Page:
Fundrise is my favorite real estate marketplace for non-accredited investors. With mortgage rates plummeting to all-time lows due to coronavirus fears, real estate is an attractive asset class. Let’s look at Fundrise real estate investment performance since 2014.
Owning real estate through Fundrise is attractive, not only because they have private eREITs and steady returns, but also because you don’t have to leverage up and spend a fortune to buy property. Instead, you can invest just $500 into one of their eREITs to get diversified real estate exposure.
Here’s a review of Fundrise’s real estate investment performance from 2013 – 2019.
Fundrise Real Estate Investment Performance Review
Since 2014, Fundrise has averaged a 10.57% annual return versus 11.43% for the Vanguard Total Stock Market ETF and 10.72% for the Vanguard Real Estate ETF.
What I find most interesting is that when the stock market underperforms, like it did in 2018, Fundrise significantly outperforms. In 2018, Fundrise returned 9.11% versus -5.13% for the stock market and -5.95% for the Vanguard real estate ETF.
But when there is tremendous performance in the stock market, Fundrise will tend to underperform.
Not only did the Fed not raise rates in 2019, they instead made a sharp 180-degree course change, lowering the target Fed funds rate three times and re-initiating a new form of quantitative easing by providing their balance sheet liquidity directly into the financial system’s repurchase (repo) markets.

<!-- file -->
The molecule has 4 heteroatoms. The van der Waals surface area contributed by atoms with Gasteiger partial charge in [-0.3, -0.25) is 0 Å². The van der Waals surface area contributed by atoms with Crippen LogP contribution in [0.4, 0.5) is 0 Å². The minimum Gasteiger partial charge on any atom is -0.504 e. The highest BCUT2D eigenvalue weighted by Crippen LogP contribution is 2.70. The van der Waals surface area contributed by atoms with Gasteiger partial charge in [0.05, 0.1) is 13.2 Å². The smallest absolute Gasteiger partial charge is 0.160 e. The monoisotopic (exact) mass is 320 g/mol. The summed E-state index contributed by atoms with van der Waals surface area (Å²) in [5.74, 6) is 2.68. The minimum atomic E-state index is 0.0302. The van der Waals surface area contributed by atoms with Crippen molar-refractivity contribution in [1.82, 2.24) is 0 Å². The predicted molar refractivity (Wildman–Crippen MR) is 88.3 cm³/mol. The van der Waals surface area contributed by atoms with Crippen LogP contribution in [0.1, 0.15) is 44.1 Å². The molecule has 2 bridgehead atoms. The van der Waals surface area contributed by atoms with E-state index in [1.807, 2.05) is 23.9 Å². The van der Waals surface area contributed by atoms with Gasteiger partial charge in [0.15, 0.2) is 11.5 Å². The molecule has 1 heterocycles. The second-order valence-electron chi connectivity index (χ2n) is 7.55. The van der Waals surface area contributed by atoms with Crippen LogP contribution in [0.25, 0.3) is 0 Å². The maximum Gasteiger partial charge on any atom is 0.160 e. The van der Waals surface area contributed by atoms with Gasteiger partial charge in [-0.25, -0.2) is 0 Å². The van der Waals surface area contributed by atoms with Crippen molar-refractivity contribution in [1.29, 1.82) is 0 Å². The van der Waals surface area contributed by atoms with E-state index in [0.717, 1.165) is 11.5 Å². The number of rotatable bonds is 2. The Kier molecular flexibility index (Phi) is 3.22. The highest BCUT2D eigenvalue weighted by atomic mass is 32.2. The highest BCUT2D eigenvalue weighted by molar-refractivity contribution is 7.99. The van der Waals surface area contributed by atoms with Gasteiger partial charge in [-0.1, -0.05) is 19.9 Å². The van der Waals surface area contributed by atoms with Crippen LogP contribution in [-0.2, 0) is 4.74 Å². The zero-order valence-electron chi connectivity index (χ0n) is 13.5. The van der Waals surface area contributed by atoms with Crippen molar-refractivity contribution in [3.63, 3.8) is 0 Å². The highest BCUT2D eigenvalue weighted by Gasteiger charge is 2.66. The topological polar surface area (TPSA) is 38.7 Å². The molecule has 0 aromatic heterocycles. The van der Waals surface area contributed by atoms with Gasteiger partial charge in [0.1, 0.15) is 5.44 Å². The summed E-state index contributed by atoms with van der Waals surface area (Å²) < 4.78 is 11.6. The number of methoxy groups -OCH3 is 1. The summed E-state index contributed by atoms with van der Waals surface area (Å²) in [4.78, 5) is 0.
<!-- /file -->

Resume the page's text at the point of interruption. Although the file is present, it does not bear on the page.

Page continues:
As a result, the S&P 500 went up a significant 30.80% in 2019, reaching an all-time high, with similar performance from public REITs. At the same time, Fundrise ended 2019 with an overall net return of 9.47%.
Now let’s look at the compounded annual returns of Fundrise versus the S&P 500. As you can see, Fundrise (in blue) has a much steadier performance figure versus the zig zag lines of the S&P 500.
To be clear, the overall return across the Fundrise platform is not necessarily representative of any individual investor’s performance. The performance of investors’ accounts is likely to vary depending on when they invested and the allocation of their portfolios.
The big interest now is what happens to the performance between Fundrise and the S&P 500 in 2020. This is where I think owning real estate through Fundrise and other private real estate deals stands out.
With the S&P 500 collapsing by 10% in the quickest amount of time in history, Fundrise is likely outperforming by at least 10%, if not more because real estate tends to go up with mortgage rates collapsing and money rotating into real estate and away from stocks.
I predict the performance of Fundrise investments will show equal or greater outperformance than it did in 2018.
Invest In Real Estate For Steadier Returns
There are of course no guarantees in real estate. However, if you invest in a diversified real estate portfolio, like the ones Fundrise offers, I think you will experience much steadier returns.
From the beginning, Fundrise has sought to provide investors with better, more consistent returns over the long term, so they structure our investments with the intention to do just that.